Heidi is well-known in Europe as an efficient, versatile and expert player in Green politics. She is focused on human rights, transparency, global justice and environmentally responsible legislation.
‘I am at my best when looking for solutions to problems both great and small, from my own street block to the global scale’, she has noted. Read more on Human rights diary.
A professional at making the world a better place
Heidi has been elected to the European parliament for a third time in the 2014-2019 term. She was formerly an MEP from 1995-2003 and 2009-2011. She is the only Finn to have chaired a European parliament political group or committee. As chair of the parliament’s subcommittee on human rights she had the unique opportunity to influence the human rights situation all over the world.
In Finland she was the minister for international development from June 2011 to October 2013. She was responsible for development cooperation in the ministry for foreign affairs and for state ownership steering in the prime minister’s office. She sat as a member of the Finnish parliament from 1991-1995 and 2003-2009, and chaired its legal affairs committee from 2007-2009.
She served as a member of the Helsinki city council 1985-1994 and 2008-2014.
Before her political career, Heidi was active in many areas; she helped to found the legendary Kasvis vegetarian restaurant, completed her master’s degree in agriculture and forestry and worked for a number of alternative culture magazines.
She proved her ability in various positions of political responsibility. In 1988 she became the young chair of the green league of Finland. In 1998 the European parliament’s committee on women’s rights and equal opportunities elected her as its chair. In Finland she was also chair of the council for gender equality (TANE). She was elected chair of the European parliament’s greens/EFA group from 1999-2001.
In 2000 and 2006 she was the greens’ candidate in the Finnish presidential elections.
Highlights in career as an MEP
In 1998 Heidi was asked to draft the report on the quality of petrol and diesel fuels (emissions from motor vehicles). Parliament adopted her draft report by a large majority, but tough negotiations were needed with the member states, as the oil industry strongly opposed parliament’s proposals. The result, however, was an historic directive, thanks to which atmospheric pollution from motor vehicles has been significantly reduced in the EU.
One of the highest-profile topics Heidi had to handle in the parliamentary terms from 1995-2003 was the stricter supervision of MEP’s allowances. To begin with many opposed this, but gradually Parliament began to clean up its act. When Heidi return to parliament in 2009, the situation had already improved.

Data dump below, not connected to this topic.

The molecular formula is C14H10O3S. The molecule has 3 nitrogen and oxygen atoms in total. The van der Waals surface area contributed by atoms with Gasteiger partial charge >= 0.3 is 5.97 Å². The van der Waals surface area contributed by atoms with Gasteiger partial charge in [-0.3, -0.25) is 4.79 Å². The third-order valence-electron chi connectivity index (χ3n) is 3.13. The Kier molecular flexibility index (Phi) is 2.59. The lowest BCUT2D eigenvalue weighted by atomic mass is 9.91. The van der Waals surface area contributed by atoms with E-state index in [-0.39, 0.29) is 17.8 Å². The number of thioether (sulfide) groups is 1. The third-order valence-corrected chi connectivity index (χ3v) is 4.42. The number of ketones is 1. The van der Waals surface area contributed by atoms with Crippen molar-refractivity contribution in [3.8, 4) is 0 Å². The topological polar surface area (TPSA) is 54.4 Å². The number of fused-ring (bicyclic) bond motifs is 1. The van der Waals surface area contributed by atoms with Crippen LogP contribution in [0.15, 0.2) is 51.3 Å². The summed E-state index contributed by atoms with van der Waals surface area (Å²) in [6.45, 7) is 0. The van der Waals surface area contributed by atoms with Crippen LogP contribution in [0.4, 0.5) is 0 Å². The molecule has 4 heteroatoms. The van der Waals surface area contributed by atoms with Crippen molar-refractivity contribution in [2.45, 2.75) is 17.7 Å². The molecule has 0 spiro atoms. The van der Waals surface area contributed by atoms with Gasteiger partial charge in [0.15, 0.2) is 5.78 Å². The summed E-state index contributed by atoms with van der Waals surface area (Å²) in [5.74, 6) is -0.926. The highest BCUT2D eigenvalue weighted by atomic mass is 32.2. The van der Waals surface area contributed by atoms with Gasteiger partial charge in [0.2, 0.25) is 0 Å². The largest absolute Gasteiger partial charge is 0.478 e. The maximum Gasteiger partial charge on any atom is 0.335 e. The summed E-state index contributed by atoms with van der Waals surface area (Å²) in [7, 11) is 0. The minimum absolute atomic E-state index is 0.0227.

Heidi also went to court in the interest of transparency and justice. When the council withheld from her a document concerning the EU member States’ criteria for arms exports, she took the matter to the EU court of justice and won. In its 2001 judgement, the court of justice found that the ministers should have considered at least disclosing part of the document. The ‘Hautala Case’ became an important precedent in transparency law.
Heidi also gained prominence in promoting binding referendums and citizens’ initiatives. In 2001 she was involved in the foundation of the Initiative and referendum institute Europe (IRIE). From 2007 she was a founding member and honorary vice-president of the EU-Russia centre, based in Brussels. In 2008 she was invited to be chair of the green European foundation, which is close to the European green party. Before becoming the minister for international development, Heidi chaired the European parliament subcommittee on human rights, which has the task of monitoring and promoting human rights throughout the world.
A restaurant founded by a horticulturist
Heidi studied horticulture at the university of Helsinki. She translated books on world famine and became convinced of the unfairness of the poor population of the planet having neither soil to cultivate nor money for food. She has promoted development policy as chair of KEPA (the Finnish service centre for development cooperation) from 2002-2007.
She was involved in the foundation of the legendary vegetarian restaurant Kasvis, which operated in Helsinki for over 25 years. It was founded to offer an alternative to the competitive society. The aim was to combine job creation with the search for an alternative lifestyle.
In the 1980s environmental protection began to interest Heidi ever more. The winds of the European green movement began to blow in Finland too. Heidi became interested in journalism and was involved first in the foundation of the magazine Uuden Ajan Aura (New Age Aura) and later in Finland, which were important opinion-forming and cultural magazines of their time.
Politics was not a career Heidi chose consciously, but she has always wanted to promote the things she believes in. At the same time she has an open mind.
‘When I encounter an opinion that is better justified, I am prepared to modify my own views.’